Let's listen for an upload with PHP. Return to your index.php controller. Immediately after you created a new instance of the S3 class:

Remember how we set the action attribute of the form to pass ?uploads=complete in the querystring? That value will then be available to us, via: $_GET['uploads']. So, when the page loads, if that value exists, then we know that the form has been submitted. Excellent!

Next, we should declare some variables, which reference how and where we want to support the submitted files. The following code should be placed within the if statement above.

When you read "bucket", think "folder."

S3 uses the term bucket, but it essentially refers to a folder name within your account. Feel free to name this how you wish. I've called my bucket, myUploadr.

Next, we need to know where the uploaded files were stored. We'll then use that path to sequentially upload the files in that folder to the S3 bucket. Create a folder, called uploads, and place it within the root of your project.

Lastly, we should designate either which file types can be uploaded, or the opposite. This option will be dependent upon your project's specific needs. In this case, to keep things simple, we'll deny all exe files, but feel free to modify this how you wish.

Note that the $refused_types array doesn't do anything in and of itself. It's simply an array that we'll hook into later.

Step 8 - Scanning the Uploads Directory

To determine what files we have to work with, we need to scan the uploads directory. PHP offers the helpful scandir function to allow for this.

Ever notice how the scanDir function always returns two items: '.' and '..'? These refer to folders, and, though we could be a little more technical about it, let's be lazy and slice those two off our list by using the array_shift function. That'll leave us with:

Step 9 - Send to S3

All right, now that we have an array of all the files that need to be uploaded, let's take advantage of the S3 class! Let's figure this out. We need to:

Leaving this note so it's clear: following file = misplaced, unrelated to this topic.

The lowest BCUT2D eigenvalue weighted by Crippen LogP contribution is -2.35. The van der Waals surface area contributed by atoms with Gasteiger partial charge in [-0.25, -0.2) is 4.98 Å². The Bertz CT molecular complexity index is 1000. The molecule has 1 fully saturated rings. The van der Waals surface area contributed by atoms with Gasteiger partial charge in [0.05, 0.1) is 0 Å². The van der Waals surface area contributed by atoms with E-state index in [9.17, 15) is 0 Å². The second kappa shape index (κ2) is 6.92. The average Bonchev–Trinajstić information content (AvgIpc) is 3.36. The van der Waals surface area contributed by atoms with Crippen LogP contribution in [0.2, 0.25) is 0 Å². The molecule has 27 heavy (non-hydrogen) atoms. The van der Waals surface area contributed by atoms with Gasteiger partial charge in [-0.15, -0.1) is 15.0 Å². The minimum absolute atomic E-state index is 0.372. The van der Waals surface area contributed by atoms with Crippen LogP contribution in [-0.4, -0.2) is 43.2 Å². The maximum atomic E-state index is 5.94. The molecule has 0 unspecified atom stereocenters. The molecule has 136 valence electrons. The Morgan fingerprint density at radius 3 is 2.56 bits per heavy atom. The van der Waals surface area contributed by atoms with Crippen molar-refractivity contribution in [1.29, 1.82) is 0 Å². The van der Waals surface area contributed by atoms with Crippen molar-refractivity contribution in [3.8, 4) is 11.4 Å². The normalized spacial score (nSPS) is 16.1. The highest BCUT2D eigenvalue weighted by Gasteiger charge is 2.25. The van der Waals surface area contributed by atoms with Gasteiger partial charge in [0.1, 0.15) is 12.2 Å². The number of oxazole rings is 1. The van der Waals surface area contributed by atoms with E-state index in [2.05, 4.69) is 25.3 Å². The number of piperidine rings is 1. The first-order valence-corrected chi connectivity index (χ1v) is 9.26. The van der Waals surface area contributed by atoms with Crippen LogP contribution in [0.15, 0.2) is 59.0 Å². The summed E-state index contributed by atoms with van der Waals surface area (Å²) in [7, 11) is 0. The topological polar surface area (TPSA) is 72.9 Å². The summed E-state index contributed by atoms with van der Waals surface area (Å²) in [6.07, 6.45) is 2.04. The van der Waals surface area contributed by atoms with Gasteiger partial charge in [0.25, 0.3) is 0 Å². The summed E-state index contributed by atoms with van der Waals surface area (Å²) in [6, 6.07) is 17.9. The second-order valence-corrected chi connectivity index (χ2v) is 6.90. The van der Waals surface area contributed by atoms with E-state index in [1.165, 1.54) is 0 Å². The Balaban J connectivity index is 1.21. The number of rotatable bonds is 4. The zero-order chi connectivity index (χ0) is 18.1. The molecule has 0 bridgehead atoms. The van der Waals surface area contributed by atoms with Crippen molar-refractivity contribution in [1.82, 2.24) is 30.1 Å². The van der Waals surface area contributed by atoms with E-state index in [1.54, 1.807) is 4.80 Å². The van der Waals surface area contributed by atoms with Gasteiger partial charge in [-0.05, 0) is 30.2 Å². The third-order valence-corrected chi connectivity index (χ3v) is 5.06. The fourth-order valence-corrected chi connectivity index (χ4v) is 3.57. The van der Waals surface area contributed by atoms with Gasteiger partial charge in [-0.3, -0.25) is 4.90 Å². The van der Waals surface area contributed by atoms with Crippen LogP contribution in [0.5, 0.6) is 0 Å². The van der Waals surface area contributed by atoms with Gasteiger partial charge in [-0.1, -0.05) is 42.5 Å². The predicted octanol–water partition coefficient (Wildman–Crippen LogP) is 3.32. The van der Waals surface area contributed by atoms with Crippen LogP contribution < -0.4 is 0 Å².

1. Create an S3 bucket
  2. Filter through all of the files in the "uploads" directory
  3. Change the name of the file to something unique. Maybe we can use PHP's time function for this. Otherwise, we risk overwriting files that have the same names.
  4. Upload the file to S3
  5. Delete the file from our temporary "uploads" folder, because it's now stored on S3.

Line by Line

Okay, let's take that code line by line, for maximum clarity.

This method of the $S3 class allows us to add a new bucket to our S3 account. It accepts two parameters: the name of the bucket, and the permissions. Here, we've passed in "myUploadr," and have set the permissions to public read all.

This for statement will allow us to cycle through all of the images in the uploads folder.

This line will ensure that the filename is unique, and doesn't clash with existing files in the bucket on S3. The time() function will prefix a unique string of characters to our file name.

This line handles the process of uploading the file to S3, thanks to the helpful putObjectFile method of the S3 class. This method will accept four primary parameters.

  • The path to the file we wish to upload to S3
  • The name of the bucket (folder) that we're uploading to
  • The desired file name
  • Your assigned access privileges

If the file was uploaded successfully, we no longer need it stored locally. We can delete the file by using PHP's unlink function, and passing in a path to the file that should be deleted.

Now what if we're uploading multiple files to S3, which is likely? We need a place to store the paths to all of these files, right? With that in mind, let's create a new array, called $filesArr.

You can place this at the top of your if statement. With that array we created, we only need to push the path to each uploaded file to it.

Once the for statement completes, $fileArr will consequently contain a list of paths to every uploaded file. Presto!